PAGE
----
“Consider the daily lives of people forced to live under those oblique, 90 degree concrete angles,” Arocena says. “I think the problem with Brutalism in the real world is that it stopped being an artstyle and became a lifestyle. It tried to solve big socio-economic issues in a very formalist way, which was disastrous! Society and people are organic constructs that continuously evolve, so when you try to prescribe a rigid top-down hierarchy like that, it just doesn’t work.”

The story of Brutalism is that of the organic struggling against enforced rationality, Arocena continues. “While we all want to fit in, we also want to be unique, and this is clearly seen in Brutalist housing units that have survived the passage of time. Occupants change the windows, paint everything in unique colours, hang plants and drapes. In short, they do everything possible to make the space their own.”

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A lot of Arocena’s work, like 0°N 0°W, plays with glitch aesthetics, which is a striking contrast when paired with endless mazes of concrete.


The human cost

For Jessica Harvey, it was post-war Britain and the concrete and asphalt that paved over the ruins that influenced the look for her upcoming game, Tangiers. A surreal stealth game inspired by Thief and the literary works of William S. Burroughs and J.G. Ballard, the world of Tangiers is explicitly dystopian.

While Harvey’s careful to avoid creating a pastiche of real world architecture, her environments are still “permeated by real world reflections”  – albeit “rendered down to the mundane and unremarkable”. Harvey builds her cityscape by “assembling an aggregate like a collage” — a practice she’s been working on throughout her life.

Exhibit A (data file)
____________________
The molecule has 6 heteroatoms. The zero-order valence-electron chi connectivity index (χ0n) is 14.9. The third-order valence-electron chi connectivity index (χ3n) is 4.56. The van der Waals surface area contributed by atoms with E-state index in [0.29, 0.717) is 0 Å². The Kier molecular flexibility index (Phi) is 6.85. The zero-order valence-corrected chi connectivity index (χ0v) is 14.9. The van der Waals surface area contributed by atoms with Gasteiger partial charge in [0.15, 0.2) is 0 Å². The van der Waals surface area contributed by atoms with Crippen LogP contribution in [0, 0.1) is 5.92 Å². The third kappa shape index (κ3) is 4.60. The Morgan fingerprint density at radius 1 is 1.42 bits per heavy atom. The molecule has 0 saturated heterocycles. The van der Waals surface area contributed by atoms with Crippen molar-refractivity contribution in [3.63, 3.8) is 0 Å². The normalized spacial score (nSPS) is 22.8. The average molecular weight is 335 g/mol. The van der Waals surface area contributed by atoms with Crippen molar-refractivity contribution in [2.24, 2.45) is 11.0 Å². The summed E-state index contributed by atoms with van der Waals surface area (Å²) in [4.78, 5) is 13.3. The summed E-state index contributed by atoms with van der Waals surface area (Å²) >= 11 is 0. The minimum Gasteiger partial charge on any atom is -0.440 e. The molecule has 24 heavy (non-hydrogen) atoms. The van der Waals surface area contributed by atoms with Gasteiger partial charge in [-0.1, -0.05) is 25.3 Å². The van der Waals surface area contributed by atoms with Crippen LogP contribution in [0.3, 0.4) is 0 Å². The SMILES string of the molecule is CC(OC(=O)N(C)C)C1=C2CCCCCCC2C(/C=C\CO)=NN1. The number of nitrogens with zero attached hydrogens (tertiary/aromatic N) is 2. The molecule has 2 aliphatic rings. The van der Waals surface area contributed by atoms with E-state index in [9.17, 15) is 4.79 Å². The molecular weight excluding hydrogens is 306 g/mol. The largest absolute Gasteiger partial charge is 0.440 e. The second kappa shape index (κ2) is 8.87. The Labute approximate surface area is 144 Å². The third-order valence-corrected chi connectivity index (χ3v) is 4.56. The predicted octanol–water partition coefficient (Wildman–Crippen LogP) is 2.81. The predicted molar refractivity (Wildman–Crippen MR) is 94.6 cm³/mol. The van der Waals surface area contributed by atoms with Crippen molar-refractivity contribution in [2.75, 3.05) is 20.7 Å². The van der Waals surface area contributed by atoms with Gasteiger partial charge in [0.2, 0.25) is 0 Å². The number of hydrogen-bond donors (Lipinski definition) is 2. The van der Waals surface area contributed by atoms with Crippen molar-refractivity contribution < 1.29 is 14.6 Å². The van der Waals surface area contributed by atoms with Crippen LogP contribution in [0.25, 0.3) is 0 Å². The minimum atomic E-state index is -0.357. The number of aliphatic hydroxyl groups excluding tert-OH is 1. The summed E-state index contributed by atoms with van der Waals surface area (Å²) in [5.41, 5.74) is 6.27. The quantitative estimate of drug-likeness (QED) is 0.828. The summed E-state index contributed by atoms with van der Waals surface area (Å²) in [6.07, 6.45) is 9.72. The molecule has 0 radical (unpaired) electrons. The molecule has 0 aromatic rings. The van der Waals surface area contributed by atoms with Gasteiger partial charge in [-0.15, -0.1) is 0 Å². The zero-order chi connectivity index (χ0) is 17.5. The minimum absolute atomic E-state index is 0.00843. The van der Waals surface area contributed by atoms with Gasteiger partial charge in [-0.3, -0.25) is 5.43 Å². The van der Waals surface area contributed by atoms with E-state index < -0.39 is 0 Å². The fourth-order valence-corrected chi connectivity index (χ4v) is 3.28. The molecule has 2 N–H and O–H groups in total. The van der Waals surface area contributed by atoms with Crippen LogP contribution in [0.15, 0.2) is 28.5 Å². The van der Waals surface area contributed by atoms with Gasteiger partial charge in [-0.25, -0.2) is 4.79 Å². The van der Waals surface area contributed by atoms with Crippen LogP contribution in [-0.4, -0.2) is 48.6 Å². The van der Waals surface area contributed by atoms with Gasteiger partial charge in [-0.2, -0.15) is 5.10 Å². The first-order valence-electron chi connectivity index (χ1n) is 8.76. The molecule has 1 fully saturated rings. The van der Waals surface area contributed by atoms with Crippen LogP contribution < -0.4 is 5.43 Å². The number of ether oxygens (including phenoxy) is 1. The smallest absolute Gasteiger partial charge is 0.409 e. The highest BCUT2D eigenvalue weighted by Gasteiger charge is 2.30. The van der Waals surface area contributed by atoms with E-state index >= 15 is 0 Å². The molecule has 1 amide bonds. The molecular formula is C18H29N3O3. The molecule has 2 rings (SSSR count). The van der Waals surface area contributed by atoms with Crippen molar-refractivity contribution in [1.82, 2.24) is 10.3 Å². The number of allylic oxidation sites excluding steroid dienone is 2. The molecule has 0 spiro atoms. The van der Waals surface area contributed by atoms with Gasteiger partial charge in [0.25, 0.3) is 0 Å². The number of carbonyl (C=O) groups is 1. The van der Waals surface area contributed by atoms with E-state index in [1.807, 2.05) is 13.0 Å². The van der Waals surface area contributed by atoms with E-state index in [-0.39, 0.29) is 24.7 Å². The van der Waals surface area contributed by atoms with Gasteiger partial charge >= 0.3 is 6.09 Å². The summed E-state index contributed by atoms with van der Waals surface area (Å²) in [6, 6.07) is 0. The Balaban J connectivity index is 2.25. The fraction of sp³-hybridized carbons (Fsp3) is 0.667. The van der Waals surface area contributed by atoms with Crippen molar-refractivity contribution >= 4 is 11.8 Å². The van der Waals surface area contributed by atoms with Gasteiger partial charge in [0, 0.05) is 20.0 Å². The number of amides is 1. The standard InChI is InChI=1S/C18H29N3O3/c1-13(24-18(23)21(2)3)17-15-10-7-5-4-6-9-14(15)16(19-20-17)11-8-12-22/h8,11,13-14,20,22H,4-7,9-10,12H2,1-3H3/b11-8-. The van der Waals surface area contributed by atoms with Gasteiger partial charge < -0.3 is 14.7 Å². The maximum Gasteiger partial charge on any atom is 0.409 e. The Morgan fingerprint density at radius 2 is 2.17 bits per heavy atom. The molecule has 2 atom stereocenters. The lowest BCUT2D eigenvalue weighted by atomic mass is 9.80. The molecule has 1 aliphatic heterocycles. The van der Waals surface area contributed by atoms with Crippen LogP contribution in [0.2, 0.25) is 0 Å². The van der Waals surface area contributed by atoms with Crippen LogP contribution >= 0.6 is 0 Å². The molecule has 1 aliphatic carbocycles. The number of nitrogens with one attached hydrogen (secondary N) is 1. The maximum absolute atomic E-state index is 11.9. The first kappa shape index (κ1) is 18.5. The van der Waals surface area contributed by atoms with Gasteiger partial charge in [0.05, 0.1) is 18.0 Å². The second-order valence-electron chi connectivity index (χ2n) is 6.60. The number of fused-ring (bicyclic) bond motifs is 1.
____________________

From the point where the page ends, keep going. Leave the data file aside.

Harvey’s interested in Brutalism’s “purity of form.” She says, “It’s the culmination of austere protestant sensibilities in confrontation with more traditional, gaudy, adorned movements and attitudes. That’s refreshing.”

But Harvey’s also critical of the movement. “We have a responsibility to go a little darker and take onboard the contexts around Brutalism,” she says, comparing the fascination surrounding Brutalism to the allure of Totalitarian uniforms. “Brutalism expresses control, strength and power on not just the environment, but on surrounding social conditions. It’s a monolithic power project that appeals to many of our base desires, but it’s also impossible to talk about without considering history and politics. It would be grotesquely irresponsible to ignore the origins or the human impact of Brutalism. It caused a lasting swathe of human damage.”


Tangiers: An Orwellian, oppressive-looking governmental building labelled, “Institute of Optimised Consumption Strategies”.

Harvey warns about rendering the socio-economic damage done by British Brutalism down to mere aesthetic. “It would be inhuman to look past the scars. British Brutalism is filled with messy rebirths, failed opportunities and utopian dreams gone astray” she says. “It’s a clear-cut case study on the failings of modernity. We can see how rapidly the opportunity to start afresh without the binds and limitations of tradition can be polluted by corruption, arrogance and systemic incompetence. 

“We can also see how much damage this does to those on the lower rungs of the social pyramid. With Tangiers, I’m working to provide a cross section of Britain’s post-war reconstruction. It’s a dissection of modernity and its outcomes. A grotesque rendition of it, but also a frank discussion about the things we take for granted and the mistakes we are repeatedly seduced by.”

Harvey’s point about the seductive power of Brutalism is an important one. While there’s no doubt about Brutalism’s strength – and there are of course plenty of examples of beautiful concrete buildings around the world – many of these structures stem from a very specific time and place. As the style makes the leap to the virtual realm, Brutalism’s history – and its human cost – shouldn’t be forgotten.

A version of this article originally appeared in issue 22 of Wireframe magazine.